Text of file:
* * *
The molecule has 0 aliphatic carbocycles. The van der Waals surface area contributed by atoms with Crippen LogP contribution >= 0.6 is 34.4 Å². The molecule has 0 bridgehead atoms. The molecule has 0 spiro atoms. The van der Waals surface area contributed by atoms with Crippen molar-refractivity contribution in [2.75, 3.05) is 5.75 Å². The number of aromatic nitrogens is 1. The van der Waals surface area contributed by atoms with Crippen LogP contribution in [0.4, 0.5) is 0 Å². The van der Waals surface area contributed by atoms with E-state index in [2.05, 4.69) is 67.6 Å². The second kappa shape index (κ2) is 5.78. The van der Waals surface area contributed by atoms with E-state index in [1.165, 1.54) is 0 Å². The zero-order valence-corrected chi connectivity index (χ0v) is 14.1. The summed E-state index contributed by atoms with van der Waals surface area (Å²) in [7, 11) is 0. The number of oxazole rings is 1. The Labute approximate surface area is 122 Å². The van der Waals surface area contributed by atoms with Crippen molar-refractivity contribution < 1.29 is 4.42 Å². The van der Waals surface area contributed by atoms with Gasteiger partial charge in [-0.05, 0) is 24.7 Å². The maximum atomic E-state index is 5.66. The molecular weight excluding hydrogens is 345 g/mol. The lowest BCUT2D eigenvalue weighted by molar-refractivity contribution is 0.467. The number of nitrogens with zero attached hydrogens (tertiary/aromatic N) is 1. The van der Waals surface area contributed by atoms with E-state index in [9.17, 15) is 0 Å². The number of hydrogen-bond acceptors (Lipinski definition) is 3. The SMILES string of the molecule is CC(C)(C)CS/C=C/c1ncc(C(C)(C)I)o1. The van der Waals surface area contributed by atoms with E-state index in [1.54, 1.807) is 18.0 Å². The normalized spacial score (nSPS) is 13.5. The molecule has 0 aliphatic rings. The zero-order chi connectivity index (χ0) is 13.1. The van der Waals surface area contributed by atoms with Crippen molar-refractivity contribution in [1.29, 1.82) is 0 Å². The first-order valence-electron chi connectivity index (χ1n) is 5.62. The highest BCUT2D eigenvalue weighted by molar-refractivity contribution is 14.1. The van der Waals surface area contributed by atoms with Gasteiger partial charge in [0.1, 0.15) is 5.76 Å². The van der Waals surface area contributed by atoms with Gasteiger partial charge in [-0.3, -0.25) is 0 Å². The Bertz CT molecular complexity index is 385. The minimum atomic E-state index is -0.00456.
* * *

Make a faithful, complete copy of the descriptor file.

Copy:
The molecule has 0 aliphatic carbocycles. The van der Waals surface area contributed by atoms with Crippen LogP contribution >= 0.6 is 34.4 Å². The molecule has 0 bridgehead atoms. The molecule has 0 spiro atoms. The van der Waals surface area contributed by atoms with Crippen molar-refractivity contribution in [2.75, 3.05) is 5.75 Å². The number of aromatic nitrogens is 1. The van der Waals surface area contributed by atoms with Crippen LogP contribution in [0.4, 0.5) is 0 Å². The van der Waals surface area contributed by atoms with E-state index in [2.05, 4.69) is 67.6 Å². The second kappa shape index (κ2) is 5.78. The van der Waals surface area contributed by atoms with E-state index in [1.165, 1.54) is 0 Å². The zero-order valence-corrected chi connectivity index (χ0v) is 14.1. The summed E-state index contributed by atoms with van der Waals surface area (Å²) in [7, 11) is 0. The number of oxazole rings is 1. The Labute approximate surface area is 122 Å². The van der Waals surface area contributed by atoms with Crippen molar-refractivity contribution < 1.29 is 4.42 Å². The van der Waals surface area contributed by atoms with Gasteiger partial charge in [-0.05, 0) is 24.7 Å². The maximum atomic E-state index is 5.66. The molecular weight excluding hydrogens is 345 g/mol. The lowest BCUT2D eigenvalue weighted by molar-refractivity contribution is 0.467. The number of nitrogens with zero attached hydrogens (tertiary/aromatic N) is 1. The van der Waals surface area contributed by atoms with E-state index in [9.17, 15) is 0 Å². The number of hydrogen-bond acceptors (Lipinski definition) is 3. The SMILES string of the molecule is CC(C)(C)CS/C=C/c1ncc(C(C)(C)I)o1. The van der Waals surface area contributed by atoms with E-state index in [1.54, 1.807) is 18.0 Å². The normalized spacial score (nSPS) is 13.5. The molecule has 0 aliphatic rings. The zero-order chi connectivity index (χ0) is 13.1. The van der Waals surface area contributed by atoms with Crippen molar-refractivity contribution in [1.29, 1.82) is 0 Å². The first-order valence-electron chi connectivity index (χ1n) is 5.62. The highest BCUT2D eigenvalue weighted by molar-refractivity contribution is 14.1. The van der Waals surface area contributed by atoms with Gasteiger partial charge in [0.1, 0.15) is 5.76 Å². The van der Waals surface area contributed by atoms with Gasteiger partial charge in [-0.3, -0.25) is 0 Å². The Bertz CT molecular complexity index is 385. The minimum atomic E-state index is -0.00456.